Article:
I’m finding that this book is a really great reminder that when students are struggling, it is important to meet them where they are and work with them on developing the lagging skills, either behavioral or academic. – Linda Weemhoff, teacher consultant

  • No Greatness without Goodness“No Greatness without Goodness: How a Father’s Love Changed a Company and Sparked a Movement” by Randy Lewis

    I’ve recommended this book to several people in the short time since I’ve read it. Randy Lewis goes over the steps he took and lessons learned from helping Walgreens re-design their distribution centers to employ persons with disabilities. Although pithy at times, it challenged me to think more purposefully about how we design our work and organizations to unlock the gifts of every person. – Elizabeth Lucas Dombrowski, advancement director (as of September 2015)

  • Quiet“Quiet: the Power of Introverts in a World that Can’t Stop Talking” by Susan Cain

    This book is PACKED with cool stuff.  This writer looks at introversion/extroversion from every possible angle.  She includes interesting data from psychology, sociology, history, neuroscience, anthropology, economics, politics, and education.  You could pretty much make a meal out of each section.  It would be a fun book to study with a book club…at least if the book clubbers want to gain personal insight and cultural awareness  It is possibly more a winter read rather than a summer read…but with that being said, it is very readable, full of stories and fun facts.  It feels like both a novel and a textbook.  – Dr. Sherri Rozema

  • The Wounded Healer“The Wounded Healer” by Henri Nouwen

    I was so taken with “Adam, God’s Beloved”, that I also intend to read “The Wounded Healer”as a way to understand Henri Nouwen’s encouragement to engage in ministry in our faith communities today. – Barbara Newman, consultant and director of church services

  • UDL in the Classroom“Universal Design for Learning in the Classroom: Practical Applications” by Tracey E. Hall Ph.D., Anne Meyer Ed.D., and David H Rose D.

    This textbook-type book dives into the theory, practice and evidence of UDL. – Becci Zwiers, teacher consultant

What are you reading? Leave us a comment in the box below!

Celebrating Pierce’s Gifts: A Blessed Partnership

Reuben and Pierce

Mr. Van Til and Pierce work together in the storage room at West Side Christian School.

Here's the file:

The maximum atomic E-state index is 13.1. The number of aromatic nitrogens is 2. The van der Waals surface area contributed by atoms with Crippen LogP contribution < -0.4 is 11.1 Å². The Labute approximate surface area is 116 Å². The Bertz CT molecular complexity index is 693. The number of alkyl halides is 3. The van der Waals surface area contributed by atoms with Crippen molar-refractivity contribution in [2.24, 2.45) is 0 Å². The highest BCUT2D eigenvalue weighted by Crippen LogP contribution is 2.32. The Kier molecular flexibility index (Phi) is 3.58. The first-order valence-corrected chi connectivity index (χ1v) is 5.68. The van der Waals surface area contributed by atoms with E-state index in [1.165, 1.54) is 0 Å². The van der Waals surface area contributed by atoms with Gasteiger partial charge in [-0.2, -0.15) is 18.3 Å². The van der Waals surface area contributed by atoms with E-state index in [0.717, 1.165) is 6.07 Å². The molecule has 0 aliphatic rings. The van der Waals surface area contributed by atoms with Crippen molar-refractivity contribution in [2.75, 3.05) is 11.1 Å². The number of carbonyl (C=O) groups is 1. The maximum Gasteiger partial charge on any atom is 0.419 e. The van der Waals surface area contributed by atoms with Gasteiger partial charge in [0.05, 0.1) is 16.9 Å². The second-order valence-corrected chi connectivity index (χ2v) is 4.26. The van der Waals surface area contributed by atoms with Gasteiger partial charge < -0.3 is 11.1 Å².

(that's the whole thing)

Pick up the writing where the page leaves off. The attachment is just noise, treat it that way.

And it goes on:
You need to walk quickly to keep up with Pierce. He’s one of West Side Christian School’s (Grand Rapids, MI) hardest workers, and one of the fastest. When he and Reuben Van Til, West Side Christian’s custodian, get together, it’s all business… and Pierce clearly loves it.

Depending on the season, Pierce and Mr. Van Til will rake leaves, shovel snow, or work in the garden. “Once it snows, he has his own snow shovel,” Mr. Van Til shares. “Typically at recess he’ll just take that out and clear the sidewalk, without ever being asked.”

Pierce came to West Side Christian in fourth grade, after attending a public school. Right away, he began staying after assemblies to help clear the chairs. His teachers also noticed his interest in working with Mr. Van Til. Kim Mast, paraprofessional, remembers,

“Pierce would be doing reading, writing, and math. Every time Mr. Van Til rode the tractor or walked by, he was very focused on that. He wanted to see what Mr. Van Til was doing, so we would start watching. That’s how we discovered Pierce’s gifts were in manual work and his interest was in whatever Mr. Van Til was doing.”

The next year, Pierce’s teachers arranged for him to officially work with Mr. Van Til. “It makes school much more enjoyable for Pierce,” Mrs. Mast explains. “Just like gym or art class makes school enjoyable for some kids, this kind of work makes school fun for Pierce… It makes for interesting sentences in writing. If Mr. Van Til is the topic, it really helps. It’s so much more interesting to Pierce than other things.”

“If it’s a snow day, Pierce has tears in his eyes,” shares his mother, Koley Hockeborn. “He wants to go and be part of the school. He’s learning from the other kids, too.”

Pierce has a cognitive impairment, and was placed in a segregated classroom for his early schooling. A neighbor encouraged his mother to consider West Side Christian for Pierce, noticing that when he was around other kids his ticks and language would improve. After meeting with West Side Christian’s leadership and teachers, “They said they could teach him. It was scary and a big step, but he has improved in leaps and bounds.” Pierce is now reading, he is learning penmanship, and he is doing multiplication.

“The academic piece is hard for Pierce, but his gifts are his strength and hard work,” explains Maria Bultsma, Educational Support Services Coordinator.